Interview With Author H. Alan Day

Please introduce yourself and your book(s)!

Hello from Tucson, Arizona. I’m H. Alan Day, a native Arizonan, though not a native Tucsonan. I grew up on Lazy B, a 200,000-acre cattle ranch straddling the high deserts of Arizona and New Mexico. From day one, I wanted to be a cowboy and a rancher, and after graduating from the University of Arizona, that’s exactly what I became. For forty years, I managed Lazy B and about had as many adventures as you find on Netflix. I share my experiences in three books: Lazy B: Growing Up on a Cattle Ranch in the American Southwest, which I coauthored with my sister Sandra Day O’Connor; The Horse Lover: A Cowboy’s Quest to Save the Wild Mustangs; and Cowboy Up! Life Lessons from Lazy B.

What is/are the real-life story(ies) behind your book(s)?

Big sister Sandra Day O’Connor asked—or should I say demanded—I write a book with her about being raised on Lazy B. Sandra is ten years older than I and started at Stanford University when I was six, so I had memories and insights that she didn’t. During the course of writing Lazy B, we became quite close, a real bonus of writing that book. The Horse Lover is a story about how I started the first government-sponsored wild horse sanctuary. During my ranching career, I acquired two other ranches: the Rex Ranch in Whitman, Nebraska and the one I named Mustang Meadows Ranch in South Dakota. For four wonderful years, Mustang Meadows was home to 1500 wild mustangs. Cowboy Up! is a book of inspirational stories, some about wild horses, some about other horses I’ve owned and loved, and some stories about the people I’ve been blessed to know.

How do you deal with creative block?

I walk away from the manuscript and do other things, like play a game of golf or ride my bike. Eventually the urge to write returns, maybe a day later, maybe a week later, but there it is. I never had to meet a deadline, so I’ve never been forced to write through a block.

What are the biggest mistakes you can make in a book?

Not having it professionally edited. With no writing background, I make mistakes that I don’t even know are mistakes. If a professional editor is kind enough, he or she can set you straight without making you feel one-inch tall.

Do you have tips on choosing titles and covers?

Titles have just come to me during the writing process, and they’ve been approved by the publishers.

How do bad reviews and negative feedback affect you and how do you deal with them?

Fortunately, I haven’t had too many bad reviews, which makes ignoring that type of negative feedback much easier.

What were the best, worst and most surprising things you encountered during the entire process of completing your book(s)?

The best thing is to finish a chapter or a segment of the book and have a really good feeling about it. The worse is writing a long segment, struggling with it, and finally deciding to throw it all away and start fresh. When I started writing my portion of Lazy B, I wrote sporadically for several months. When I ended up with forty pages, I decided to sit down and read all the pages from start to finish. I quickly realized it was total garbage. I thought no one will want to read this and even worse, if someone did read it, I would be embarrassed to have my name on it. I threw it all away. Thank goodness. Then I had to spend several weeks trying to think of a whole new format rather than trying to rewrite what I knew was so bad. I decided to focus on the cowboys that each spent over fifty years on Lazy B and were really part of our family. That turned out to be a good decision.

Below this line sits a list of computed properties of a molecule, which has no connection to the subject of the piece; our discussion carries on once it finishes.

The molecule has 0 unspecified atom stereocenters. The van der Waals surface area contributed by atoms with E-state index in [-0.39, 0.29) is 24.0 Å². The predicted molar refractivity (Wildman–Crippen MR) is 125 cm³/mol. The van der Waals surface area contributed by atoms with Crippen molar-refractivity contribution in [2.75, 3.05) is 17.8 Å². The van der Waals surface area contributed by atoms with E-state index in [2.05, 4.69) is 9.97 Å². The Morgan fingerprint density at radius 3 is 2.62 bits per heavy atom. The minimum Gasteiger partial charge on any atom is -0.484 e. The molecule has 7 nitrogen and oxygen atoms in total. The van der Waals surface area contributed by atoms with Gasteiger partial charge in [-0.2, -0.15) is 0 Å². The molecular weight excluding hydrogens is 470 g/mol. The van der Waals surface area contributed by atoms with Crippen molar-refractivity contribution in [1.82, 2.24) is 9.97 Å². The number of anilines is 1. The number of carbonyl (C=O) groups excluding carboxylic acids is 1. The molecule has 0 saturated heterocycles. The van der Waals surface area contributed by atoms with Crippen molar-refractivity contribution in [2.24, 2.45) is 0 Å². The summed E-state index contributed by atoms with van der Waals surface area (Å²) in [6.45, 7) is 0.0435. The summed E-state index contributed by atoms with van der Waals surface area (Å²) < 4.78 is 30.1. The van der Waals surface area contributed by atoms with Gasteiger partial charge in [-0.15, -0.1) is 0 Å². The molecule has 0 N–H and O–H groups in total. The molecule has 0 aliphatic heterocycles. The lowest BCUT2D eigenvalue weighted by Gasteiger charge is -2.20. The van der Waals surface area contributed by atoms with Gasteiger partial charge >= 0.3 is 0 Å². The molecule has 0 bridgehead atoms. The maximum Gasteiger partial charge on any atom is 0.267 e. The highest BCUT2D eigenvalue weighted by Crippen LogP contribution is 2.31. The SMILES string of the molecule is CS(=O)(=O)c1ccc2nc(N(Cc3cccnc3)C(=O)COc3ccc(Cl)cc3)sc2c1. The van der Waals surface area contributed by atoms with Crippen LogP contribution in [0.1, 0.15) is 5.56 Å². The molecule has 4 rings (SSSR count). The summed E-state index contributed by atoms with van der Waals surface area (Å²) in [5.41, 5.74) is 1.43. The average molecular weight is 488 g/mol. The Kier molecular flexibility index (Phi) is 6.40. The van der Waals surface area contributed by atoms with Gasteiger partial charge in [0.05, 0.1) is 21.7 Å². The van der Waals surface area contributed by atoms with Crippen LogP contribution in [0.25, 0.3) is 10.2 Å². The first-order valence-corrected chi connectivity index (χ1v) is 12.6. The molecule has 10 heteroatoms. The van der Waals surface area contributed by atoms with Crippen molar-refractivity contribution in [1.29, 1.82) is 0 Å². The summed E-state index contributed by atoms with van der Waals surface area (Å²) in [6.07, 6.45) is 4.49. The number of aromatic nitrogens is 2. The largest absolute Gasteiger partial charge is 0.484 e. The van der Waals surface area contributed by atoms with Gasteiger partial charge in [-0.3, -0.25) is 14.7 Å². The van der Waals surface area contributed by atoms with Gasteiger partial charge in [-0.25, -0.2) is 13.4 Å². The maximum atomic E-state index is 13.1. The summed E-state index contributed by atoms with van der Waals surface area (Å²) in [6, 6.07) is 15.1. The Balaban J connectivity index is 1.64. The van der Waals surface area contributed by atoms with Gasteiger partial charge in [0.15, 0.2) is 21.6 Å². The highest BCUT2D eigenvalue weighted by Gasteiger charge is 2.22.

Do you tend towards personal satisfaction or aim to serve your readers? Do you balance the two and how?

First, I have to like the writing. Only then, do I begin to wonder what the reader will think of it and get out of it.

What role do emotions play in creativity?

I like to think anyone will write better on a happy day, but I’m not sure about that. I just know that’s how it works for me. And yet, even on those happy days, I may write something that makes me cry. My books include many stories about horses that have been my best friends. How can you not cry when you’re writing about those kind of relationships?

What are your plans for future books?

I’m on the verge of completing my first novel.

Tell us some quirky facts about yourself

I decided that I would try to train 1500 wild horses to like me and follow my lead while horseback. Lo and behold, it worked. More times than I can count, I rode in front of a herd the nearest horse ten feet behind and another1499 right behind. That was both exciting and frightening. I also had some crazy airplane adventures, including how I learned to fly and how I seeded clouds. A few of those adventures might be called dumbass attacks, but suffice it to say, I remain alive and intact.


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